PubDate: 2014-08-21T10:56:53.104694-05:
      DOI: 10.1002/aic.14598
       
  • Global optimality properties of total annualized and operating cost
           problems for compressor sequences
    • Authors: Jeremy A. Conner; Vasilios I. Manousiouthakis
      Pages: n/a - n/a
      Abstract: In this work, the minimum total annualized cost problem is studied for a series of non‐isentropic compressors and coolers that brings a gas with constant compressibility factor from a specified initial pressure and temperature to a specified final pressure and the same temperature. It is established analytically that at the global optimum, the cooler outlet temperatures are equal to the minimum allowable temperature. For constant heat capacity, constant compressibility factor gases, additional properties of the globally optimal compressor sequence are analytically established for the minimum operating cost case. The aforementioned properties permit development of a solution strategy that identifies the globally‐minimum operating cost. Several case studies are presented to illustrate the developed theorems and solution strategies. © 2014 American Institute of Chemical Engineers AIChE J, 2014
      PubDate: 2014-08-11T09:40:36.178594-05:
      DOI: 10.1002/aic.14580
       
  • Influences of loading rate and preloading on the mechanical properties of
           dry elasto‐plastic granules under compression
    • Authors: Alexander Russell; Peter Müller, Hao Shi, Jürgen Tomas
      Pages: 4037 - 4050
      Abstract: To ensure high quality of granular products post‐industrial operations, it is necessary to precisely define their micro–macro mechanical properties. However, such an endeavor is arduous, owing to their highly inhomogeneous, anisotropic and history‐dependent nature. In this article, we present the distributed granular micromechanical and macromechanical, energetic and breakage characteristics using statistical distributions. We describe the material behavior of elastoplastic zeolite 4AK granules under uniaxial compressive loading until primary breakage, and localized cyclic loading up to different maximum force levels, at different displacement‐controlled loading rates. The observed force‐displacement behavior had been approximated and further evaluated using well‐known contact models. The results provide the basis for a detailed analysis of the viscous behavior of zeolite 4AK granules in the moist and wet states, indicating that higher compressive loads are required at higher displacement‐controlled loading rates to realize equivalent deformation and breakage probability achieved by loads at lower displacement‐controlled loading rates. © 2014 American Institute of Chemical Engineers AIChE J 60: 4037–4050, 2014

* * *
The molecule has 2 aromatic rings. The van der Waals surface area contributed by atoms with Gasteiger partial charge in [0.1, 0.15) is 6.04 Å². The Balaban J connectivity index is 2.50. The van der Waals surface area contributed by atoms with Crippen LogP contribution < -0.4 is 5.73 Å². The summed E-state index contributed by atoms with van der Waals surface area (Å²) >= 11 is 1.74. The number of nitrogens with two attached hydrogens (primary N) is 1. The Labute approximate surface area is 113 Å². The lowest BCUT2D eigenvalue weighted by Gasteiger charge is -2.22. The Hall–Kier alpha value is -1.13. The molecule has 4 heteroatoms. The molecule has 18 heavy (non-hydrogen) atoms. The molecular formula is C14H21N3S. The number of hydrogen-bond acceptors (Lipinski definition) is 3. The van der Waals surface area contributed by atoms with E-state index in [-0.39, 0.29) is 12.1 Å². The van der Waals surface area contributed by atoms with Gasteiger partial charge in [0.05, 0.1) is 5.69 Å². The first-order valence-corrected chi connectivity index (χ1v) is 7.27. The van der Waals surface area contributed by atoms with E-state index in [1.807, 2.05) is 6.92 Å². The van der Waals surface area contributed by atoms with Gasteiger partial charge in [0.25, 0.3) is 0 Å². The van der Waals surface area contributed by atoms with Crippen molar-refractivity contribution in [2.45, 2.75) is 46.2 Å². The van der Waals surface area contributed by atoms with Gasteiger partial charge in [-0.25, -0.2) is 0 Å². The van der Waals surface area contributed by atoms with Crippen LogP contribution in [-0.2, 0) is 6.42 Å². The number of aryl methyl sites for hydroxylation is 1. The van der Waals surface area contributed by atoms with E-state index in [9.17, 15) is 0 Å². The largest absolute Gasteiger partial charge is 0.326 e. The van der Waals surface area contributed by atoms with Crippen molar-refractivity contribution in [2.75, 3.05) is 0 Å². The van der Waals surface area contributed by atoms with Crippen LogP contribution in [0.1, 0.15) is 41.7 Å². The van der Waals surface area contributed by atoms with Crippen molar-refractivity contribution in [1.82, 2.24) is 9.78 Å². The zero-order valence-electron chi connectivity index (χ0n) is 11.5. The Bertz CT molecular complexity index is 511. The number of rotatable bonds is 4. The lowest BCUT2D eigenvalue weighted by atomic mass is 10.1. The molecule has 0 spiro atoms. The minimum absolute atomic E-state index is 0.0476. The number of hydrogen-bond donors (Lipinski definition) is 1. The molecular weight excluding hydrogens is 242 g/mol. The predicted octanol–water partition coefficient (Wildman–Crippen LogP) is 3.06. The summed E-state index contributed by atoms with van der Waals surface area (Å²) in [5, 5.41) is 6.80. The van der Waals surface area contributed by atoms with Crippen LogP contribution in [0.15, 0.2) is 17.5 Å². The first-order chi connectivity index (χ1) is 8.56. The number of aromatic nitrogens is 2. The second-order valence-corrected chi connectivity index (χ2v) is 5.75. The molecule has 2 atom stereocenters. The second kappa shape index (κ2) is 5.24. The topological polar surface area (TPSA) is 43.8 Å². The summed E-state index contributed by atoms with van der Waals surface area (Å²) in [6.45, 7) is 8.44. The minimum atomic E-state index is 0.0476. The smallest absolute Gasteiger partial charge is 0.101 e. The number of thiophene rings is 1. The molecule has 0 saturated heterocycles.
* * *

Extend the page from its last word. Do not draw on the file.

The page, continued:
PubDate: 2014-08-13T23:11:44.459178-05:
      DOI: 10.1002/aic.14572
       
  • Measurement of particle concentration in a Wurster fluidized bed by
           electrical capacitance tomography sensors
    • Authors: Ruihuan Ge; Jiamin Ye, Haigang Wang, Wuqiang Yang
      Pages: 4051 - 4064
      Abstract: It is essential to measure and monitor the particle flow characteristics in a Wurster fluidized bed to understand and optimize the coating processes. In this article, two electrical capacitance tomography (ECT) sensors are used to measure the particle concentration in different regions in a Wurster fluidized bed for the “cold” particle flows. One ECT sensor has a 12‐4 internal‐external electrodes and another has eight electrodes. The 12‐4‐electrode ECT sensor is used to measure the particle concentration in the annular fluidization region (outside of the Wurster tube) and the eight‐electrode ECT sensor is used to measure the particle flow in the central region (inside the Wurster tube). The effect of particle type, particle moisture, fluidization velocity, and geometrical parameters on the Wurster fluidization process is studied based on the two ECT measurements. The radial particle concentration profiles in the annular fluidization and central flow regions with different operation parameters are given. Fast Fourier Transform analysis of the particle concentration in the Wurster tube is performed with different superficial air velocities. The optimum operating ranges of the Wurster fluidization process for different particles are given. In the end of the article, computational fluids dynamics simulation results are given and used to compare with the measurement results by ECT for a typical Wurster fluidized bed. © 2014 American Institute of Chemical Engineers AIChE J 60: 4051–4064, 2014